US bank to provide £19.3m in funding for UK’s TechMet
The US Government Development Bank says it will invest £19.3 million in the London-based mining investment company, TechMet, as part of a push by US President Donald Trump to reduce the reliance on supply chains dominated by China.
According to a report by the Financial Times, the money from the £46.4 billion US International Development Finance Corporate will help TechMet invest in a Brazilian nickel and cobalt project that aims to supply the electric car industry.
The investment is part of a wider strategy to break China’s hold over raw material supply chains, the report says, highlighting comments made by Trump recently, calling the US’ reliance on foreign supplies of critical minerals a "national emergency" and security threat.
The DFC was formed in 2019 to provide an alternative to Chinese overseas finance in Asia, Africa and Latin America. It’s the first time the US government has invested directly in a metals and mining company, it adds. “This important financing will support economic growth in one of Brazil’s most underdeveloped areas,” Adam Boehler, chief executive of the US International Development Finance Corporation, says. “Investments in critical materials for advanced technology support development and advance US foreign policy,” he said.
Founded in 2017 by Brian Menell, a South African national with a background in African mining, TechMet invests in metals needed for clean energy technologies and battery recycling.
Admiral Mike Mullen, former chairman of America’s Joint Chiefs of Staff, sits on its advisory board. The company has investments in battery recycling company Li-Cycle, US Vanadium, Rainbow Rare Earths, Brazilian Nickel, and Tinco, a tin and tungsten company in Africa.
The funds will be used to bring Brazilian Nickel into commercial production, Mr Menell states. The company is developing a cobalt and nickel mine in Piaui in north-eastern Brazil.
“A country’s national and industrial competitiveness will be dependent on preferential access to these raw materials,” Mr Menell says. “It’s lovely having Tesla and Panasonic but China can close them down in five and a half weeks as they have to go to China for raw materials.”
Around 65 percent of the world’s nickel and 82 percent of global cobalt for batteries come from China, consultancy Benchmark Minera Intelligence says.
Elon Musk, chief executive of Tesla, has recently called for global mining companies to increase production of nickel to meet the company’s plans to scale up battery production. Tesla and other car manufacturers are increasing the amount of nickel used in their batteries, due to the metal helping to boost the range of electric vehicles.
DRC selects Fortescue to develop giant hydro project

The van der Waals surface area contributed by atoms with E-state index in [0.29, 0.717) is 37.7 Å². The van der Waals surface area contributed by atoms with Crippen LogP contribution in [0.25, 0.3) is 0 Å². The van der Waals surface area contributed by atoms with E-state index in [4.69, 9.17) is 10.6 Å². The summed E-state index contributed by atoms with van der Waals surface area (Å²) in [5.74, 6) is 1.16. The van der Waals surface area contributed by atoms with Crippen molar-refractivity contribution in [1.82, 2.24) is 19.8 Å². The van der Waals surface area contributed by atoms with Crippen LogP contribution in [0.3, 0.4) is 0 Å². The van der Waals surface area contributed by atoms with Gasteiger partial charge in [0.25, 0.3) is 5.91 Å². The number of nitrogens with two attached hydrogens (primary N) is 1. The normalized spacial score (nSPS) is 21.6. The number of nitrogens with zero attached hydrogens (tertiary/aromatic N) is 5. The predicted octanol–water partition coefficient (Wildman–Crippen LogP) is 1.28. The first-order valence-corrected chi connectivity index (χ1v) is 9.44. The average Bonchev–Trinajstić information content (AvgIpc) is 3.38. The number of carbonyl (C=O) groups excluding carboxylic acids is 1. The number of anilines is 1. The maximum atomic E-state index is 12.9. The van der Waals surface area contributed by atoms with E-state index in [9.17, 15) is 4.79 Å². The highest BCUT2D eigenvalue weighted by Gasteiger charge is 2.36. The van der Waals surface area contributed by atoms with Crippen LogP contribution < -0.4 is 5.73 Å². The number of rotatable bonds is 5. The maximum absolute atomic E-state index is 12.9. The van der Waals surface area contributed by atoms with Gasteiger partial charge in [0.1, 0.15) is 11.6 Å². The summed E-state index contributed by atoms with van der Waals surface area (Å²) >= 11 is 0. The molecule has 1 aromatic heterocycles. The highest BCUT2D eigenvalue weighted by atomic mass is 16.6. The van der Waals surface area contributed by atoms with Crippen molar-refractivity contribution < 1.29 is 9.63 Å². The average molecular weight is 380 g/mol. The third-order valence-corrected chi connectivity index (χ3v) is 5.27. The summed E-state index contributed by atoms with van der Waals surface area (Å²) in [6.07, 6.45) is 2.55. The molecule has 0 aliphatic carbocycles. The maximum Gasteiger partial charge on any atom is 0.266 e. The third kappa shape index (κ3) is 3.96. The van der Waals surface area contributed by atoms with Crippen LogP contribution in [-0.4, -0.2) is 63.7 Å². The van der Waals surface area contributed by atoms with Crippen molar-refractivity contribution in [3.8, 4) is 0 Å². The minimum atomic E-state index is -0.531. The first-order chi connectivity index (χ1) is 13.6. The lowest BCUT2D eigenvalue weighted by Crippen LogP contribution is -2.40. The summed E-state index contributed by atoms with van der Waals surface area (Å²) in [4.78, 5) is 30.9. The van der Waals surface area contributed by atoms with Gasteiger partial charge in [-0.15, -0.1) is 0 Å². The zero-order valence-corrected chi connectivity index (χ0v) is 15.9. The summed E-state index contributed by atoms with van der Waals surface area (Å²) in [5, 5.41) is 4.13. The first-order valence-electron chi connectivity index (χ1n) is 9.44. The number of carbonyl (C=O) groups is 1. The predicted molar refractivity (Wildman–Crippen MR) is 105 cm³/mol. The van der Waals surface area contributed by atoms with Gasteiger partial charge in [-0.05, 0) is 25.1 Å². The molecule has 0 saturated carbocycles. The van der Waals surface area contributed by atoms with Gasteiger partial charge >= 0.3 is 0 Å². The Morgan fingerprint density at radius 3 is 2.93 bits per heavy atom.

Democratic Republic of Congo's (DRC's) government said on Tuesday Fortescue Metals Group would develop the Grand Inga hydroelectric power project, including a 4,800-megawatt dam that has already been committed to Chinese and Spanish developers.
Fortescue to develop dams for world's largest hydroelectric project
Australia's Fortescue confirmed it was in talks with Congo to develop a series of dams that could become the world's largest hydroelectric project, but it said no formal binding agreement had been concluded.
Fortescue's involvement is the latest twist in Congo's decades-long quest to expand Inga, whose two existing dams - completed in 1972 and 1982 - have a combined installed capacity of nearly 1,800 MW.
The proposed expansion of six more dams would bring capacity to over 40,000 MW, roughly double the size of China's Three Gorges dam, currently the world's largest. Total development costs have been estimated at up to $80bn.
In 2018, a Chinese consortium that includes China Three Gorges Corporation and a Spanish consortium that includes AEE Power signed a deal with Congo's government to develop the third dam, known as Inga 3.
Ground has yet to be broken on Inga 3 because of questions over its financial viability. Alexy Kayembe De Bampende, President Felix Tshisekedi's top infrastructure advisor, said the project would now be led by Fortescue.
"Fortescue will be the sole operator for the entire Grand Inga (3 to 8). Chinese & co are welcome to join Fortescue," he told Reuters."There has been discussion between Chinese (Three Gorges) & AEE and (Fortescue) since last year to work together."
Three Gorges and AEE Power did not respond immediately to requests for comment.
DRC's Grand Inga green energy project will create hundreds of thousands of jobs
In a memorandum of understanding signed between Fortescue and Congo in September 2020, Fortescue "acknowledges the existing potential rights held on Inga 3 by third parties".
"In the event that, for any reason, such rights to develop Inga 3 become available, the government of the DRC undertakes to secure for Fortescue Future Industries an exclusive first option to develop Inga 3," it said.
A senior official at the government's Agency for the Development and Promotion of Grand Inga (ADPI), speaking on condition of anonymity, said the ADPI had not been involved in the talks with Fortescue.
Fortescue chairman Andrew Forrest met Congo President Felix Tshisekedi on Sunday to discuss the project. Forrest said Fortescue would use the energy from Inga to produce hydrogen to export around the world.
"The capital cost of this will be many many tens of billions of dollars and direct and indirect employment will be in the hundreds of thousands," he told reporters.
Fortescue has said it plans to fund the majority of its green energy projects off its balance sheet, investing about $1bn a year of its own money.
Fortescue's statement was made in response to an article in the Australian Financial Review.
Meanwhile, Fortescue has teamed up with Hatch, Anglo American and BHP, to form a Green Hydrogen Consortium focused on ways of using green hydrogen to accelerate decarbonisation within their operations globally.